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In the play Everyman the reader is challenged from the beginning of the play to evaluate morality and life as it pertains to moral living. The play was very applicable during the medieval period because people were consumed with living life and conducting business. The play strikes right to the heart of every citizen of the medieval period as a representation of the fact that, anyone can lose sight of death and judgement. From the outset of the play the messenger brings warning and awareness to Everyman of his deeds and choices in life that are judged and rewarded accordingly. This is evident in the line, "You think sin in the beginning full sweet, which in the end causeth the soul to weep." This very thought is one very applicable to our society today because for every action taken there is either a positive or negative consequence that results from a single choice. The messenger also points out that there will be a reckoning day in which Everyman must face God, and give an account for deeds done. There is also God in the play that expresses His sheer disappointment in the fact that people have forgotten Him, and chose sin over Him. God makes the reference to the cross and the price that was paid for many, and yet still He is forgotten. Here the reader is drawn into the contemplation of such a precious price that was paid for sin, and that the only way a perfect God's wrath could be satisfied was in a perfect blood sacrifice. This is seen in the line, "They forget clean, and shedding of my blood red, I hanged between the two, it cannot be denied, to get then life I suffered to die." The reader also senses the pain that God feels even after paying such a price that He might still be forgotten, and material earthly riches are chosen over Him. Another application that people or Christians during the medieval period may have taken from this play is the reminder of the seven sacraments which were, baptism, conformation, eucharist, penitence, holy orders or marriage and extreme unction.
Death is summoned by God to search out everyman and serve the purpose in which he was created, and it is here where so much of the morality of the play is brought forth. When approached by death then Everyman is puzzled and becomes scared for his life and the deeds which he has done, and the price that must be paid for his transgressions. It is at this point in the play where the reader is no doubt made aware of his or her own life and the choices and responsibility for those actions. At first Everyman asks for more time, which is an expected response for most in our society today. Everyman is desiring greatly to undo his misdeeds, and this is obvious in the line, "For all unready is my book of reckoning, but twelve year and I might have a biding, my counting-book I would make so clear." There is a distinct parallel at this point that reflects a similar situation. The movie of our society today watched during the Christmas season called, "A Christmas Carol" comes to mind. Scrooge is an old man who is visited by three spirits and shown the choices of long past, and there consequences. Scrooge like everyman desires greatly for another chance to make right what he has done wrong and goes through very similar pains and regrets as the reader observes in "Everyman." He experiences deep despair and anguish and a companion called Fellowship greets him in his misery. Fellowship offers him temporary relief, but when he finds that death is his destiny will not stay. The next encounter is with Cousin who seems to offer Everyman some comfort, but he too is not desiring to go with him on his journey using a stumped toe for his excuse. Here the reader is made aware that in ones walk in this life there are trials and tribulations that must be taken alone. Everyman even suggests that his goods might keep him company to meet death, and as the others Goods has no business in such matters. Here we might remember the saying, "You can't take it with you when you go." As the play progresses Everyman is overcome with more grief and sorrow, and calls out for the Good Deeds he has done to give him comfort in such a time. There is no doubt in ones time of suffering people in our society today use even rationalization to comfort them in their despair. One might say, I might have done this, but that's not as bad as what he or she did.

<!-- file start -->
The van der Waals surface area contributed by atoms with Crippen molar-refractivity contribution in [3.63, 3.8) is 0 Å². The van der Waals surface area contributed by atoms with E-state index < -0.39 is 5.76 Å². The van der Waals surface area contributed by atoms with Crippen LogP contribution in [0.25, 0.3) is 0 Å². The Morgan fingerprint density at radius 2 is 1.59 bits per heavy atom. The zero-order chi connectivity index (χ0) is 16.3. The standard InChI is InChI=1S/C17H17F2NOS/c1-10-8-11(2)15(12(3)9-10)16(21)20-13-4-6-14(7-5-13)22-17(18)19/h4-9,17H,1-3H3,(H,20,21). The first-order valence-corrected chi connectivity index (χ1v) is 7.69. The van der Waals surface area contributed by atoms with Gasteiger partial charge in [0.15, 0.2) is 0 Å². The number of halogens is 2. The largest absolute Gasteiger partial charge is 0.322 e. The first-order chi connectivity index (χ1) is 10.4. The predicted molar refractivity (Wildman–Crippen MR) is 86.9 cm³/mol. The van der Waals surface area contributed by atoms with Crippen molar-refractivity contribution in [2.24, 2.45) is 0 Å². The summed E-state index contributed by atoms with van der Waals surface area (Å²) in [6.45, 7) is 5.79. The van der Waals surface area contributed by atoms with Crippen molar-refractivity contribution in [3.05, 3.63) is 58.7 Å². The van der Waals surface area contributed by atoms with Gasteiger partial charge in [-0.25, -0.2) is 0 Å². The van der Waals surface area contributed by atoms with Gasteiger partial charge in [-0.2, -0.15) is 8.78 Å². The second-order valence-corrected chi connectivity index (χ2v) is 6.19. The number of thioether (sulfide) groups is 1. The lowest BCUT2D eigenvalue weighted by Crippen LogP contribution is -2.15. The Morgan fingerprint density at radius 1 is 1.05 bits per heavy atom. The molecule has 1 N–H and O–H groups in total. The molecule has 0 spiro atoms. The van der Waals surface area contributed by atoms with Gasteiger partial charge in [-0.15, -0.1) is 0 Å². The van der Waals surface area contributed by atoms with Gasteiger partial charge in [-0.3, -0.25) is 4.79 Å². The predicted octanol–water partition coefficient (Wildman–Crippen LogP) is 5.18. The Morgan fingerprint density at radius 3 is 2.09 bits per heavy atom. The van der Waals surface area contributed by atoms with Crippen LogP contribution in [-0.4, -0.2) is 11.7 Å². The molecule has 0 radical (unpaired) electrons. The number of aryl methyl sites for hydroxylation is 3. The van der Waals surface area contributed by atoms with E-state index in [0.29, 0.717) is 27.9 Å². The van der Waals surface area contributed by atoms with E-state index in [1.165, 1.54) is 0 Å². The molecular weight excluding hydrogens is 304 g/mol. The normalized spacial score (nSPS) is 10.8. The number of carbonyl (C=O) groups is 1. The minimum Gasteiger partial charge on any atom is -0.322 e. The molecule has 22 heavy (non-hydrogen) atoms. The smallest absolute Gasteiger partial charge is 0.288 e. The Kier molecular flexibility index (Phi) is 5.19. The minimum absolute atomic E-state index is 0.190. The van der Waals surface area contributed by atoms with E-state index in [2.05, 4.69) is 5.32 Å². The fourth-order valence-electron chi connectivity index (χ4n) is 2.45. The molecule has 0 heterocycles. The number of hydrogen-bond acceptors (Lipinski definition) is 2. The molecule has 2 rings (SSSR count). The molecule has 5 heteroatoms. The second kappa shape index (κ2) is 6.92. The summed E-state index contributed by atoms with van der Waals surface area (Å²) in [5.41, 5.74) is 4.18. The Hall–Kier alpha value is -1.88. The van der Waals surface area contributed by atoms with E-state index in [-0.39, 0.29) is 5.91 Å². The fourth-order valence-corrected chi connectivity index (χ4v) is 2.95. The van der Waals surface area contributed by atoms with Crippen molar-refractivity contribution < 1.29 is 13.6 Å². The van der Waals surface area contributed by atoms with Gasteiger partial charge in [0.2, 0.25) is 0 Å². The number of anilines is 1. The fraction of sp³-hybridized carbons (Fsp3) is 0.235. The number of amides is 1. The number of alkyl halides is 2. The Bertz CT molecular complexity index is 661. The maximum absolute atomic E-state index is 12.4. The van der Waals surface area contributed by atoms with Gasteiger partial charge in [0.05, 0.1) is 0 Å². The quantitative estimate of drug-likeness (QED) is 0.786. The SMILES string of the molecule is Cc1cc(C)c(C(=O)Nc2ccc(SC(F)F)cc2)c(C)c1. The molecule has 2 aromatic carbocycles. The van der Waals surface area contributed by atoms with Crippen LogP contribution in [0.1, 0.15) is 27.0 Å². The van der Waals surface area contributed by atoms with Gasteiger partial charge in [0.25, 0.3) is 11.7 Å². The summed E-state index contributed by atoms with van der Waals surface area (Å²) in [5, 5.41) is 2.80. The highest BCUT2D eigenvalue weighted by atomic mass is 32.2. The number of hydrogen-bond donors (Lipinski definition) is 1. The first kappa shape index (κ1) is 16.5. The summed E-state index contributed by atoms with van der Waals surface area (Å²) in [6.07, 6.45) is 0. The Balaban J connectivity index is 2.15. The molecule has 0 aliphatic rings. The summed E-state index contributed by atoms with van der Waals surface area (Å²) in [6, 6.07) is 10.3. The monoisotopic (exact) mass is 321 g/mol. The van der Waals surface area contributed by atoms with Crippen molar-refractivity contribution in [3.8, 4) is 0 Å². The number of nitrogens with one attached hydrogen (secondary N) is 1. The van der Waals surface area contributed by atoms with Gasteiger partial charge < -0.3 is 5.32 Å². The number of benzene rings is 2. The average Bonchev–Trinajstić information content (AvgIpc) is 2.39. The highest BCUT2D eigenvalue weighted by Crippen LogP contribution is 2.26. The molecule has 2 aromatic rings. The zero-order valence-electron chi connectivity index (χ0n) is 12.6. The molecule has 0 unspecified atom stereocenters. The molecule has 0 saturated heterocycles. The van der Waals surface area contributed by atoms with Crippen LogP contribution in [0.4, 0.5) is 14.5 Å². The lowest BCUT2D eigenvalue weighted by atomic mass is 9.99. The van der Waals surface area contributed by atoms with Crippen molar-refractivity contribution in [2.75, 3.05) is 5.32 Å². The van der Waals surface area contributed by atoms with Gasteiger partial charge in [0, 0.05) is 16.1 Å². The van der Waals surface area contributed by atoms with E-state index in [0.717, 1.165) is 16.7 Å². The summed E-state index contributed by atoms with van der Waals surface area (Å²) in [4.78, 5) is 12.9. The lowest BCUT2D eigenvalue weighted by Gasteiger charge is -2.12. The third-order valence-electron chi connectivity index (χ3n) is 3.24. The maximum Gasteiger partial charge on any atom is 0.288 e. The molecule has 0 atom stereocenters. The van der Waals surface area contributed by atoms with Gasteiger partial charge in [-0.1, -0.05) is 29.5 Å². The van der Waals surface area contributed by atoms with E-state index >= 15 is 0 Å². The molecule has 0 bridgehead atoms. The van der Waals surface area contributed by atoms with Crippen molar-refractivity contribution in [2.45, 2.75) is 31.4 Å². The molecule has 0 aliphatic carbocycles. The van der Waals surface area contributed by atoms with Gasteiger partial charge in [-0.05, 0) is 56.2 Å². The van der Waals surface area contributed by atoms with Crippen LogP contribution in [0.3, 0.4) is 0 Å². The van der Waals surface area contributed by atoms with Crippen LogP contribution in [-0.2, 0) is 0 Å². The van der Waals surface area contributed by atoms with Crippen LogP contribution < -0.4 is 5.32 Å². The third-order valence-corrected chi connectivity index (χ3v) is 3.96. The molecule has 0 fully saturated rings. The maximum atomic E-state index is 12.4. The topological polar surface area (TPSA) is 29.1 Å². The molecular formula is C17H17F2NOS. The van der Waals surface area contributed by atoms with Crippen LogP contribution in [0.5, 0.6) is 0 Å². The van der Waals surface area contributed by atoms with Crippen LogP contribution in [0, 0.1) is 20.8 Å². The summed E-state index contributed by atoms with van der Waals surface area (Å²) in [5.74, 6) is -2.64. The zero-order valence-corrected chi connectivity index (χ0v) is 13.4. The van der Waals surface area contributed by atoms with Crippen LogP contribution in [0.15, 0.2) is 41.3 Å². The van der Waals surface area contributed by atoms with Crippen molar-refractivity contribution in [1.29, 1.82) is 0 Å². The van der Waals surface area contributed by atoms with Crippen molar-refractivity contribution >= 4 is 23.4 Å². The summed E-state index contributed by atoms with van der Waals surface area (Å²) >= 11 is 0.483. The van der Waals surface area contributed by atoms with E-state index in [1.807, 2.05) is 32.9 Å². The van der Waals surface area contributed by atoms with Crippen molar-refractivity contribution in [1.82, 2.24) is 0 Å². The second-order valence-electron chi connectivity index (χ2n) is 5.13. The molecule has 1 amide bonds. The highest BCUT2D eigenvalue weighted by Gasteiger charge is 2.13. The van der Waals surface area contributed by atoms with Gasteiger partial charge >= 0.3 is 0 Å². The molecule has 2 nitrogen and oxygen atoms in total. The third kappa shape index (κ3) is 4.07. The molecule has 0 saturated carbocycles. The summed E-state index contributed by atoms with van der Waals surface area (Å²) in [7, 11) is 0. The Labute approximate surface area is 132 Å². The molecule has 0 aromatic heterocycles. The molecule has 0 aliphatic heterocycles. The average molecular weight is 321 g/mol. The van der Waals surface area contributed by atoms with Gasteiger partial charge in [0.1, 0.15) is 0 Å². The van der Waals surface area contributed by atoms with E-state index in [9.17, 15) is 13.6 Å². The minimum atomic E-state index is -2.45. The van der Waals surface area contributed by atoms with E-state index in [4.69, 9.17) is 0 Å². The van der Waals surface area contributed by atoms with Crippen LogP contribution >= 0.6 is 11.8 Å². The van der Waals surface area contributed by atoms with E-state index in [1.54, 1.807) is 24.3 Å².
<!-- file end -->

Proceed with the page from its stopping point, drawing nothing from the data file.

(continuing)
Knowledge is the next companion to find Everyman, and from this Confession is the result. Everyman is broken to call upon God and ask for forgiveness at this point, and a contrite heart is the subject that comes to the forefront. From here Everyman is able to finally rejoice in the fact that God is love, and able to forgive, and here is where Strength, and Beauty are found. Five Wits is the character who brings much to Everyman's attention of priesthood and accepting death as unavoidable. In our society today we also relate to this in the Christian's life dying is part of living. Everyman finally comes to an understanding of his position and has more peace with himself and his destination. After God hears his cry for mercy he finds comfort and relief in forgiveness and accepts his unavoidable future. There is for the reader of this play a personal application in some ways in that, a person's choices will always have consequences and choices have to be delt with. Living with the decisions we make is not always easy, and therefore should be considered before they are made. There is another saying that is, if the price for sin could be paid before-hand there would be much less sin in the world. For every individual this will have a different, but similar application in life. This play literally draws the reader into a vivid sense of reality about life. He uses imagery so well here that it actually puts the reader into his position, and is able to make comparisons in his or her own life. This is seen in other plays and poems, but this expresses every aspect of human emotion so vividly that it intrigues the reader to desire more. The allegorical significance of this play is in the way each of the characters acts within the meaning of each ones name. This contributes greatly to the emotions and actions o Everyman, and delivered a strong lesson to those of the medieval period as well as our society today.